Half-Price Youth Lifetime Permit Program - 2013 Report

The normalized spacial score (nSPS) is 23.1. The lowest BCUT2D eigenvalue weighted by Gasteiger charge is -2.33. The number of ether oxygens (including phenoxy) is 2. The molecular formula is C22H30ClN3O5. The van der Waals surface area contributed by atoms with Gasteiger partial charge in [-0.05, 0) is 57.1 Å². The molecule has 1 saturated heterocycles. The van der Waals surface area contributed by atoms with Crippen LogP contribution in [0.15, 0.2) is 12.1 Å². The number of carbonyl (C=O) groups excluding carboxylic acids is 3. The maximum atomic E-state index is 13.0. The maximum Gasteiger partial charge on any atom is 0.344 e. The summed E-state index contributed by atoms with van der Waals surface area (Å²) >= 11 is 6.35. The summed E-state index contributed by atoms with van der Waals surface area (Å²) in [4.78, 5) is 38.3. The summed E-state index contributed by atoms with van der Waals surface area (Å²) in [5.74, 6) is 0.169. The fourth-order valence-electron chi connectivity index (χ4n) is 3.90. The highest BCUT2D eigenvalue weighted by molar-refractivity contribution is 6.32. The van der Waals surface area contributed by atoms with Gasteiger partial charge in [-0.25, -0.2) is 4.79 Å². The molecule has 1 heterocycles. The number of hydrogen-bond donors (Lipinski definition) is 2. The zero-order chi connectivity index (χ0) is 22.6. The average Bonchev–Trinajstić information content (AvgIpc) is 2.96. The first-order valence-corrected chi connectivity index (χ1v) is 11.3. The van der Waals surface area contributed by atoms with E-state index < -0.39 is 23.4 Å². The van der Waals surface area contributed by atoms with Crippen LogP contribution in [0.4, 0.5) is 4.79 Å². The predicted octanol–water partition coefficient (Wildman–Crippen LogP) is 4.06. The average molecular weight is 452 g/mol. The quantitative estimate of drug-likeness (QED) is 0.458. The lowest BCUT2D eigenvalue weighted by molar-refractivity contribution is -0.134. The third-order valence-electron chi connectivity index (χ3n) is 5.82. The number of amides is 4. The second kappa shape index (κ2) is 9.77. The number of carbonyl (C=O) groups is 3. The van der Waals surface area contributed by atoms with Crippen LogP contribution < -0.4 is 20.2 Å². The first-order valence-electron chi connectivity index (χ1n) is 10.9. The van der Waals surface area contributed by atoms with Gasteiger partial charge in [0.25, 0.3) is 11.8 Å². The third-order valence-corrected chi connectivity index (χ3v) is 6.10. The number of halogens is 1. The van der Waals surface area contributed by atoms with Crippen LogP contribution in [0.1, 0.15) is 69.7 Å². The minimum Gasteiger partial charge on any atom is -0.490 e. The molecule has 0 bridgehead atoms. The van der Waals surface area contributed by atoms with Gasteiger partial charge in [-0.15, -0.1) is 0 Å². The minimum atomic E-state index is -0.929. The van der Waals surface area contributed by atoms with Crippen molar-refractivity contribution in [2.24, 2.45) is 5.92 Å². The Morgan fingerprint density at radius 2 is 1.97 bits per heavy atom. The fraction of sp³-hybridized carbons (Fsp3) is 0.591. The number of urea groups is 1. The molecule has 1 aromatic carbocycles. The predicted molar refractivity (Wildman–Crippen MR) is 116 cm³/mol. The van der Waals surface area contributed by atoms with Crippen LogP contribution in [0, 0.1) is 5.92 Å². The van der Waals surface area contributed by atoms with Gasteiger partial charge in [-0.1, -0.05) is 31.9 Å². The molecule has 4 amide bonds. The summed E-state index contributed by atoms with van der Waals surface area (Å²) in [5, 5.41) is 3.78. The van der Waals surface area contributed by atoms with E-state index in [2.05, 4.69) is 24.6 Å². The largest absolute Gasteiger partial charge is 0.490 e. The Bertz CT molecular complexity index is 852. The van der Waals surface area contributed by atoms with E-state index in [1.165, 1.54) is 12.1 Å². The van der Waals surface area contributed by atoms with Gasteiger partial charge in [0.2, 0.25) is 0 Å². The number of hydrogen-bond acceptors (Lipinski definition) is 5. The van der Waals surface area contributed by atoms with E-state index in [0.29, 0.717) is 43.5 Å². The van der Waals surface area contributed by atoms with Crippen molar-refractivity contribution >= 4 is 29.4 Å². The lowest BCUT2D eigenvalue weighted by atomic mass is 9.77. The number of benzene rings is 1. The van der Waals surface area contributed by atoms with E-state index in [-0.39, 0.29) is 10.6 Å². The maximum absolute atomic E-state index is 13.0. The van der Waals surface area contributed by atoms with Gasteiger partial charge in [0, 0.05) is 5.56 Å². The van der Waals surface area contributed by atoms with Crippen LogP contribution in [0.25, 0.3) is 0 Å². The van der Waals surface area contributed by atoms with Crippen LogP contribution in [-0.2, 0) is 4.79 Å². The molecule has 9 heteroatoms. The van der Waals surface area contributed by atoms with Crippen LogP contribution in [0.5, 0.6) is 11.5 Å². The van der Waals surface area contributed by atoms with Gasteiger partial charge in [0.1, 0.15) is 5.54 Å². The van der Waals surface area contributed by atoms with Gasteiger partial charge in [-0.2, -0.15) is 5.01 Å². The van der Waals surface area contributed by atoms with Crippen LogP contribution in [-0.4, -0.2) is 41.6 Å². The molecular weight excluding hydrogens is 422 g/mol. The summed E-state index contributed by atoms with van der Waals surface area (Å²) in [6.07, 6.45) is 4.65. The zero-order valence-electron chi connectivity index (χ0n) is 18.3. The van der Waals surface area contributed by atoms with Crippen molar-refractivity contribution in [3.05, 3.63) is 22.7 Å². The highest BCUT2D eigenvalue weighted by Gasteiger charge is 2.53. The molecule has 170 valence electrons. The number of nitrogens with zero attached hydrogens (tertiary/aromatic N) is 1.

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One Youth s S tory ' T " here were 75 turkeys in this field the other day," said father Jim Tubbs of Lincoln to his 13-year-old daughter, Jaci, during a recent turkey hunt near Denton. However, while there were turkeys seen early the morning of the hunt, not a single one came within bow range while Jaci and her dad were hunting. But no worries – with a $5 turkey permit in one pocket and a lifetime small game hunting permit in her other, that morning was just the beginning of a life in the outdoors for this young lady. "She drew her own name during a raffle with the Prairie Bowmen in 2007 for the half-priced lifetime small game permit," said Jim, also a volunteer mentor with the Nebraska Game and Parks Commission. However, it wasn't until she was 11 that she wanted to start hunting with dad. "When she asked me if she could go I told her it was time to buy her a shotgun – but she declined," he said. "If I can't bow hunt with you I'm not hunting," Jaci told him. "I don't like loud noises." From that point forward, Jim had a new hunting partner – the same person who had been his shooting partner since she was 5. "She started with a Brave recurve bow at that young age," Jim said, "then I got her a Stacy compound." By the time she was officially able to start 3 shooting in the Natonal Archery in the Schools Program (NASP) in fourth grade, Jaci had been shooting with her dad for several years. Her experience quickly showed. As a sixth grader she was the NASP state runner-up in the elementary division, which she followed up with a state title in the 2013 junior high division as a seventh grader. In May, she took this title on the road and competed against 10,000 other shooters at the NASP national tournament in Louisville, Ky. But as much as she likes competition shooting, the mornings in a hunting blind keep pulling her back. "I get more excited hunting than shooting targets," she said, "probably because my targets move when I'm hunting. I've even been shaky." Ironically, she wasn't shaky at all when shooting for an additional $1,000 scholarship during a NASP shoot-off at the state competition in March, a contest she won for all female age brackets. Yet hunting remains different. Although she has been going with dad for years, she's still waiting for her first archery kill of any kind. And while it's probably not the right time for her to be thinking about shooting small game with her bow yet – perhaps there's a rabbit hunt in her future – that day may soon come. If so, she'll have the lifetime permit to do it.

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